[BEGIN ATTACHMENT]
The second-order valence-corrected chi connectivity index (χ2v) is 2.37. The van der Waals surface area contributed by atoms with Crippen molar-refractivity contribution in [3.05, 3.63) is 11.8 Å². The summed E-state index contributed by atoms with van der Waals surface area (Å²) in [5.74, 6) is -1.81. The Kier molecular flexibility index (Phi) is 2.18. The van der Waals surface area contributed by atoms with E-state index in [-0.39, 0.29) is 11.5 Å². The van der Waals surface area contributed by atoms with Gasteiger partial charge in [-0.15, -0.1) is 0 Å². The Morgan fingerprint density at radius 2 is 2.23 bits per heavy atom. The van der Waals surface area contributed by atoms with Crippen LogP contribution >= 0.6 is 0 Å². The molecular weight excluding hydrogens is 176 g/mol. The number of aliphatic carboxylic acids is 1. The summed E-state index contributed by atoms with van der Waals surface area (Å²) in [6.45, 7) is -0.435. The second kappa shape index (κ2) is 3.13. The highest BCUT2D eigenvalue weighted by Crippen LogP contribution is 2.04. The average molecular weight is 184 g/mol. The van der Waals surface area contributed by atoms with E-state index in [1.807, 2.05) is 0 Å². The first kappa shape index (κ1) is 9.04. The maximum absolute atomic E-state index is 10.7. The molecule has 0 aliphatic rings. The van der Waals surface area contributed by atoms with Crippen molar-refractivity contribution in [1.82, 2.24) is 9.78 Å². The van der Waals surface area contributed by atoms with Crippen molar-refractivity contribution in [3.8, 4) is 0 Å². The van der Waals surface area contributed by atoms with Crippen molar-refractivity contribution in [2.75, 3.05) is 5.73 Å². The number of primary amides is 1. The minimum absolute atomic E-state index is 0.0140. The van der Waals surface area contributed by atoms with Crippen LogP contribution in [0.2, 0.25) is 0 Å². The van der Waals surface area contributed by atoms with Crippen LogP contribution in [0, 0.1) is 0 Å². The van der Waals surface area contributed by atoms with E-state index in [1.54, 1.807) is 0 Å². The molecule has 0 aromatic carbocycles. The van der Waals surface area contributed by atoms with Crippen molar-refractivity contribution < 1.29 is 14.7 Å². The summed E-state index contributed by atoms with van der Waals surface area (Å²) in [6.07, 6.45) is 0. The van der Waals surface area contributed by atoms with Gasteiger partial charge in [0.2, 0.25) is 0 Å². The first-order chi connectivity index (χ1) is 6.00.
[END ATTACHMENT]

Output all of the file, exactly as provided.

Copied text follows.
The second-order valence-corrected chi connectivity index (χ2v) is 2.37. The van der Waals surface area contributed by atoms with Crippen molar-refractivity contribution in [3.05, 3.63) is 11.8 Å². The summed E-state index contributed by atoms with van der Waals surface area (Å²) in [5.74, 6) is -1.81. The Kier molecular flexibility index (Phi) is 2.18. The van der Waals surface area contributed by atoms with E-state index in [-0.39, 0.29) is 11.5 Å². The van der Waals surface area contributed by atoms with Gasteiger partial charge in [-0.15, -0.1) is 0 Å². The Morgan fingerprint density at radius 2 is 2.23 bits per heavy atom. The van der Waals surface area contributed by atoms with Crippen LogP contribution >= 0.6 is 0 Å². The molecular weight excluding hydrogens is 176 g/mol. The number of aliphatic carboxylic acids is 1. The summed E-state index contributed by atoms with van der Waals surface area (Å²) in [6.45, 7) is -0.435. The second kappa shape index (κ2) is 3.13. The highest BCUT2D eigenvalue weighted by Crippen LogP contribution is 2.04. The average molecular weight is 184 g/mol. The van der Waals surface area contributed by atoms with E-state index in [1.807, 2.05) is 0 Å². The first kappa shape index (κ1) is 9.04. The maximum absolute atomic E-state index is 10.7. The molecule has 0 aliphatic rings. The van der Waals surface area contributed by atoms with Crippen molar-refractivity contribution in [1.82, 2.24) is 9.78 Å². The van der Waals surface area contributed by atoms with Crippen molar-refractivity contribution in [3.8, 4) is 0 Å². The van der Waals surface area contributed by atoms with Crippen molar-refractivity contribution in [2.75, 3.05) is 5.73 Å². The number of primary amides is 1. The minimum absolute atomic E-state index is 0.0140. The van der Waals surface area contributed by atoms with Crippen LogP contribution in [0.2, 0.25) is 0 Å². The van der Waals surface area contributed by atoms with Crippen LogP contribution in [0, 0.1) is 0 Å². The van der Waals surface area contributed by atoms with E-state index in [1.54, 1.807) is 0 Å². The molecule has 0 aromatic carbocycles. The van der Waals surface area contributed by atoms with Crippen molar-refractivity contribution < 1.29 is 14.7 Å². The summed E-state index contributed by atoms with van der Waals surface area (Å²) in [6.07, 6.45) is 0. The van der Waals surface area contributed by atoms with Gasteiger partial charge in [0.2, 0.25) is 0 Å². The first-order chi connectivity index (χ1) is 6.00.